To the editor:
Do not forget to attend the UCPR public consultation Thursday May 18 at 6 p.m. at the Vankleek Hill arena.
The Colacem cement plant will be emitting 31.9 tonnes of pollutants a day, every day of the year. Among these pollutants, 19.96 tonnes of nitrogen oxides and 3.35 tonnes of sulfur oxides will be produced daily (reference #1). These two pollutants represent a total of 23.31 tonnes a day potentially making acid rain (reference #2 and reference #3). Nitrogen oxides react with water and form nitric acid while sulfuric acid is formed when sulfur oxides react with water.
Acid rain causes damages to crops, to forests, and to soils, and was the major causal factor in the decline of sugar maples (reference #4 and reference #5).
Another devastating effect of acid rain is that it acidifies lakes and streams. According to the United States Environmental Protection Agency, the ecological effects of acid rain are most clearly seen in aquatic environments, such as streams, lakes, and marshes where it can be harmful to fish and other wildlife (reference #6). Acid rain decreases species richness, community composition, and biodiversity in freshwater ecosystems.
Besides producing acid rain, nitrogen oxides also add nitrogen to freshwater ecosystems. This nitrogen enrichment causes the eutrophication of rivers and lakes by stimulating excessive plant and algae growth (algal blooms). When that plant material decays, it depletes the oxygen in the water, killing aquatic life (fish and plants). Eutrophication leads to decreases in the number of different fish species and in the number of fish, and potentially to the disappearance of fishes and plants (reference #5).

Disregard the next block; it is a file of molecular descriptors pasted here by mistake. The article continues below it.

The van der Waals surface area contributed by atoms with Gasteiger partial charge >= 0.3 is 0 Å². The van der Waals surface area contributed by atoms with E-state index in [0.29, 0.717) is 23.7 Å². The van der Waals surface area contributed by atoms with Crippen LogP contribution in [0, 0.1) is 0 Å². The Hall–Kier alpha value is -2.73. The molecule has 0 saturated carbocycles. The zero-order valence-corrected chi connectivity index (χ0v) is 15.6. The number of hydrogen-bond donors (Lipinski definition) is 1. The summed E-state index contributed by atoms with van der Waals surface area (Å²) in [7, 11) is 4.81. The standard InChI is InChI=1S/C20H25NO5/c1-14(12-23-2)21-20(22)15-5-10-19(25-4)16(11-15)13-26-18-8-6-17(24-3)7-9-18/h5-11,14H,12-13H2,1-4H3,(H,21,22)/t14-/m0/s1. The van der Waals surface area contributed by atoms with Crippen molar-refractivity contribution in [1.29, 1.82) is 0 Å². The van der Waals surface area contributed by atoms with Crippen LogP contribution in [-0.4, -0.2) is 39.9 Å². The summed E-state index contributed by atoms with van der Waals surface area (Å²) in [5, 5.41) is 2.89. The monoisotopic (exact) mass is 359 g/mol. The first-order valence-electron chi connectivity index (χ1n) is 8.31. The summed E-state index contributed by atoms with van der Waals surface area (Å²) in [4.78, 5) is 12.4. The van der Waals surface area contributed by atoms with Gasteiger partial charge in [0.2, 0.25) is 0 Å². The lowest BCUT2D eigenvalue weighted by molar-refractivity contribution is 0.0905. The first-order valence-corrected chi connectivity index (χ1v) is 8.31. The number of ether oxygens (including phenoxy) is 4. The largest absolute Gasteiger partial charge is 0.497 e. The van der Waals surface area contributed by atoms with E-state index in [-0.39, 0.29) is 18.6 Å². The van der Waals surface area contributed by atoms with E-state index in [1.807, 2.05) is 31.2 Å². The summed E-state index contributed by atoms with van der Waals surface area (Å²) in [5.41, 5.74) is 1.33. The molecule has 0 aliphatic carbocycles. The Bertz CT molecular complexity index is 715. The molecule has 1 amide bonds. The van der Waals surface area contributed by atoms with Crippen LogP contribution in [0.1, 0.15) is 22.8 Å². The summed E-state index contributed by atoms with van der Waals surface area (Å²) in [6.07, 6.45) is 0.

I found it very interesting to read that during the April 26 meeting, the council of the United Counties of Prescott-Russell (UCPR) unanimously supported a resolution to lobby our provincial and federal politicians to send a message to the president of the United States to maintain the EPA funding because algal blooms and aquatic infestations are still a problem in the Great Lakes. These can cause a problem for tourism activities (swimming, boating, fishing) and negatively affect water supply for some communities (reference #7).
How can the UCPR council do this, and at the same time, vote for a rezoning to build a cement plant that will emit 31.9 tonnes of pollutants every day, of which 23.31 tonnes a day can cause acid rain, for the next 60 years, and instigate the same problems here that they want to avoid elsewhere?
Why are our waterways and land considered to be less important to our elected officials?
Daniel Cloutier, PhD
Reference # 1- Golder Associates. 2016. Emission Summary and Dispersion Modelling Report, Version 1.0. May 2016. Report submitted to Colacem Canada Inc. L’Orignal. 129 pages.
Reference #2. Nitrogen Oxides. 2002. Division of Toxicology ToxFAQs, Agency for Toxic Substances and Disease Registry, U.S. Department of Health and Human Services. 2 pages.
Reference #3 – Sulfur Dioxide (SO2) Pollution. United States Environmental Protection Agency web site accessed May 2, 2017. https://www.epa.gov/so2-pollution/sulfur-dioxide-basics
Reference #4. Juice, S. M., Fahey, T. J., Siccama, T. G., Driscoll, C. T., Denny, E. G., Eagar, C., Cleavitt, N. L., Minocha, R. and Richardson, A. D. 2006. Response of sugar maple to calcium addition to northern hardwood forest. Ecology, 87: 1267–1280.
Reference # 5. Integrated Science Assessment for Oxides of Nitrogen, Oxides of Sulfur, and Particulate Matter― Ecological Criteria. 2017. National Center for Environmental Assessment-RTP Division, Office of Research and Development, U.S. Environmental Protection Agency, Research Triangle Park, NC. 1,412 pages.
Reference #6 – Effects of Acid Rain. United States Environmental Protection Agency, web site accessed May 2, 2017. https://www.epa.gov/acidrain/effects-acid-rain
Reference #7 – G. Chamberlain. 2017. Prescott-Russell message for POTUS. Page 14, La Tribune Express.